Here is how I came to this astounding awakening; it’s all about The Big Bang Theory. I like the show (though I can’t decide whether I should consider it a “guilty pleasure” or an appreciation of solid, if broad, writing). The laugh track, however, drives me crazy. It is loud and intrusive. I don’t believe it at all. I am not alone. Any quick Google search of “laugh tracks” will provide over 31,000,000 hits. Type in “Big Bang Theory,” and you will find 127,000,000 hits, virtually all of which refer to the show (I didn’t check out all of them, by the way. I simply reached that conclusion using the scientific method based on my observations of the first two pages). Here is a fact: lots of people care about the television show; almost nobody cares about the scientific theory. A search of the show title combined with “laugh tracks” gets 181,000 hits. Lots of people hate the laugh track (lots of people hate the show, too). YouTube has plenty of clips of the show with the laugh track removed. Here are two examples:
These clips draw out two basic responses from interested parties: one, that the show is hurt by the laugh track (so the complaint concerns its use rather than the inherent quality of the show itself); two, that the laugh track lamely attempts to cover up a lousy show. There is no reconciling of these opposing positions, but the removal of the laugh track is disingenuous in that it creates a show wherein the comedic timing has been wholly distorted. The Big Bang Theory is filmed in front of a live audience, and the performance reflects the interaction between audience and cast. The producers of the show claim that the audience responses are genuine and have not been “sweetened,” a term to imply that the laughter has been engineered in production to enhance audience responses. This claim is disingenuous as well. Any production process will inevitably “sweeten” the final product–from placement of microphones to volume applied. All steps in the process of preparing a show for airing are a form of “sweetening.” Simply because the producers do not use canned laughter (laughter recordings NOT from an live audience) does not mean that no laughter manipulation occurs. Of course it does. As always, The Onion provides the best satirical take on laugh tracks with the show by simply raising the volume of the laugh track so that it wholly overpowers the show itself: Big Bang Theory with laugh track enhanced by The Onion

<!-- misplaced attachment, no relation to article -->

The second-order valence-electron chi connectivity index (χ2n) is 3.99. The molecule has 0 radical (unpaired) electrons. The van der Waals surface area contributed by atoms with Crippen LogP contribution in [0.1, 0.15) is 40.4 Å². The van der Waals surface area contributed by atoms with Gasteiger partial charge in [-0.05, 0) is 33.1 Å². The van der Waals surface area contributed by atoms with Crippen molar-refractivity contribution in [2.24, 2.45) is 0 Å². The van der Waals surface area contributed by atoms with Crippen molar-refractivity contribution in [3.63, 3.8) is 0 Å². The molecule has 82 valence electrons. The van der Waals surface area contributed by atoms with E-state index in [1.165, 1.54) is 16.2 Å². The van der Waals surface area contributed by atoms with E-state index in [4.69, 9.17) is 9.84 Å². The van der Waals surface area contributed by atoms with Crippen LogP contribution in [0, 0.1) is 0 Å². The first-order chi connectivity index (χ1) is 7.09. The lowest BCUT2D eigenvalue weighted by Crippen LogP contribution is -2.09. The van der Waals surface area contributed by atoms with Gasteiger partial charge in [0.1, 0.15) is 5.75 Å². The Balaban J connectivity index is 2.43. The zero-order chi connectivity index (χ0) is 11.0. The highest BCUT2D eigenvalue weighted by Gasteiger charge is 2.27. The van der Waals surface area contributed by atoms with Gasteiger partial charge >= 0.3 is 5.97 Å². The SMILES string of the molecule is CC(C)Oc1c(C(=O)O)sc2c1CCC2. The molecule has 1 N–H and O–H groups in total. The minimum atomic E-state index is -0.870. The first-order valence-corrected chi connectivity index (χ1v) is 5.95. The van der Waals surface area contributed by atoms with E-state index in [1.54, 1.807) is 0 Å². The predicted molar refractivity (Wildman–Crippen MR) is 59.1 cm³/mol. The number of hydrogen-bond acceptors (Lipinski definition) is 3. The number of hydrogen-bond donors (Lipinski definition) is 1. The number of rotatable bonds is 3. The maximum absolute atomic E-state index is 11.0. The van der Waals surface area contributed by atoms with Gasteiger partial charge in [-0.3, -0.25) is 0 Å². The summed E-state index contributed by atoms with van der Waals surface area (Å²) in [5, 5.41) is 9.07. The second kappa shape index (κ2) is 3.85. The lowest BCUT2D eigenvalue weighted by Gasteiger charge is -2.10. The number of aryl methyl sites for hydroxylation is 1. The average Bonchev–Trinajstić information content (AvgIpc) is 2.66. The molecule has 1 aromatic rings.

I am a sucker for romantic comedies. I am not alone. Americans have loved romantic film comedies for just short of 100 years now with an unparalleled degree of passion and even zealotry. I am a zealot. What else could explain my love of The Wedding Singer? OK, that’s a cheap shot at the film just for a rhetorical joke. I regret it already, so I will confess a simple fact: I love The Wedding Singer and without hesitation will defend it as Adam Sandler’s best comic performance. OK, even as I type this I realize that such an assertion could be taken ironically or as a shot at Sandler. Once such jokes start, they are hard to stop. The truth is simple, though: I will watch The Wedding Singer and enjoy it any chance I get. The Steve Buscemi cameo alone makes it time well spent. Take a moment with it: Steve Buscemi in The Wedding Singer